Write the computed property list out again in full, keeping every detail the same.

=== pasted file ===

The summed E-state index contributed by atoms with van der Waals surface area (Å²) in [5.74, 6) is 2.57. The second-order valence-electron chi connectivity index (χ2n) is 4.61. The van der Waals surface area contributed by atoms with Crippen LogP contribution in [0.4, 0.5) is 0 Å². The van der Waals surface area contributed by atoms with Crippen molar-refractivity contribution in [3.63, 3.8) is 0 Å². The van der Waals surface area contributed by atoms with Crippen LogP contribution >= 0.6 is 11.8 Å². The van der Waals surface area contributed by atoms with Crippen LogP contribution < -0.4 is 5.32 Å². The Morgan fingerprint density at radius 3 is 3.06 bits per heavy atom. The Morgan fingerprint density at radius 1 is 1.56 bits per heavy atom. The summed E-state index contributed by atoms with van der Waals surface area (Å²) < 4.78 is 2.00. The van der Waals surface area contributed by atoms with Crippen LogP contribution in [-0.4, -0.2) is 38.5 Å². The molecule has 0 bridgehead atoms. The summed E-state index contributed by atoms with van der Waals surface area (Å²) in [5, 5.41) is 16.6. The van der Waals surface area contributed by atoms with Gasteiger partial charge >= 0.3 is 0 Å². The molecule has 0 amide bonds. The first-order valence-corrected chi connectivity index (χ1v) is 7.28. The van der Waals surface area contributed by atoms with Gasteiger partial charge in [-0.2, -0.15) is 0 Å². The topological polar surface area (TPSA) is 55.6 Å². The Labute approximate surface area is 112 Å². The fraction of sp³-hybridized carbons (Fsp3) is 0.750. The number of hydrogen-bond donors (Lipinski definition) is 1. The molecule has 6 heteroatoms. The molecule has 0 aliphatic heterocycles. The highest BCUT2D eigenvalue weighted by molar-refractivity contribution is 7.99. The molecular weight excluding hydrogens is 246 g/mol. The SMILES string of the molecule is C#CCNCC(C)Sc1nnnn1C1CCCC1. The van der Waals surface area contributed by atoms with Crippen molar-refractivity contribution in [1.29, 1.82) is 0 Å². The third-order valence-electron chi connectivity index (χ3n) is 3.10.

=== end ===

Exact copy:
The summed E-state index contributed by atoms with van der Waals surface area (Å²) in [5.74, 6) is 2.57. The second-order valence-electron chi connectivity index (χ2n) is 4.61. The van der Waals surface area contributed by atoms with Crippen LogP contribution in [0.4, 0.5) is 0 Å². The van der Waals surface area contributed by atoms with Crippen molar-refractivity contribution in [3.63, 3.8) is 0 Å². The van der Waals surface area contributed by atoms with Crippen LogP contribution >= 0.6 is 11.8 Å². The van der Waals surface area contributed by atoms with Crippen LogP contribution < -0.4 is 5.32 Å². The Morgan fingerprint density at radius 3 is 3.06 bits per heavy atom. The Morgan fingerprint density at radius 1 is 1.56 bits per heavy atom. The summed E-state index contributed by atoms with van der Waals surface area (Å²) < 4.78 is 2.00. The van der Waals surface area contributed by atoms with Crippen LogP contribution in [-0.4, -0.2) is 38.5 Å². The molecule has 0 bridgehead atoms. The summed E-state index contributed by atoms with van der Waals surface area (Å²) in [5, 5.41) is 16.6. The van der Waals surface area contributed by atoms with Gasteiger partial charge >= 0.3 is 0 Å². The molecule has 0 amide bonds. The first-order valence-corrected chi connectivity index (χ1v) is 7.28. The van der Waals surface area contributed by atoms with Gasteiger partial charge in [-0.2, -0.15) is 0 Å². The topological polar surface area (TPSA) is 55.6 Å². The Labute approximate surface area is 112 Å². The fraction of sp³-hybridized carbons (Fsp3) is 0.750. The number of hydrogen-bond donors (Lipinski definition) is 1. The molecule has 6 heteroatoms. The molecule has 0 aliphatic heterocycles. The highest BCUT2D eigenvalue weighted by molar-refractivity contribution is 7.99. The molecular weight excluding hydrogens is 246 g/mol. The SMILES string of the molecule is C#CCNCC(C)Sc1nnnn1C1CCCC1. The van der Waals surface area contributed by atoms with Crippen molar-refractivity contribution in [1.29, 1.82) is 0 Å². The third-order valence-electron chi connectivity index (χ3n) is 3.10.